At this point in the pandemic many people have voiced they are desperate for human contact. Therefore, we might look to our colleagues for a double, triple…quintuple dose of camaraderie and support during online conferences. However, as we’ve been discussing, disappointment is inevitable in online meetings - and disappointment intensifies when desire is desperate. Basically, the bigger they are, the harder they fall. With high hopes and expectations brewing subconsciously in anticipation of an online meeting, you might be left feeling significantly discontent when this meeting leaves you feeling (misguidedly) confused or unsatisfied or insulted.

It Feels Robotic.

In only being able to work with audio senses and limited visual cues, online meetings feel robotic, despite everyone’s honest efforts. Let’s think about this. How do you talk to your Alexa? Without any passion, or expectation, or trust. And how do you react to your Alexa? Without regard, or acknowledgment, or esteem. Unfortunately, these words just might accurately represent the online dynamics occurring between ourselves and our colleagues.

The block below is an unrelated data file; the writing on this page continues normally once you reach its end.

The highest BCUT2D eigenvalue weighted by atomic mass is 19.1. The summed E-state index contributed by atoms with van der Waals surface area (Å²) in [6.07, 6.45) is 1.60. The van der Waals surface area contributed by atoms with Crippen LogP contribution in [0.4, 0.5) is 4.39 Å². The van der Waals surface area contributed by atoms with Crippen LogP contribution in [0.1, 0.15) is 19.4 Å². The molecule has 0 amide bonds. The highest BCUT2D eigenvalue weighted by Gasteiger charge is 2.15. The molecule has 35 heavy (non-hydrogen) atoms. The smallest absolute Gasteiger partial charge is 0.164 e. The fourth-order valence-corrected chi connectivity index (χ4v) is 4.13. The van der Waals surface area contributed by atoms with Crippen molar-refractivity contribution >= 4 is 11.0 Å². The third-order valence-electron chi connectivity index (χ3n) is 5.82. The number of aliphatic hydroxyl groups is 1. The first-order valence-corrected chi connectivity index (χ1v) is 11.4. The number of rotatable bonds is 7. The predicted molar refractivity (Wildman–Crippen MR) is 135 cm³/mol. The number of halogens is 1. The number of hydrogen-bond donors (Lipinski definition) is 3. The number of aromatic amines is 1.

This Is All Happening Outside of Awareness

You may have already considered the variables I’ve listed so far. However, while you may be aware of them intellectually, do not underestimate their ability to sneakily creep up on you, affecting your mood and making you feel bad. Subsequently, you might falsely attribute your mood to a colleague’s comment or a mistake you've made. Now, while it is possible that a co-worker upset you or that you are unhappy with your performance, if you find yourself frequently and uncharacteristically feeling bad and placing unmerited blame on yourself or others, you should revisit many of the items on this list with an open mind.

Others Are Also Feeling This Way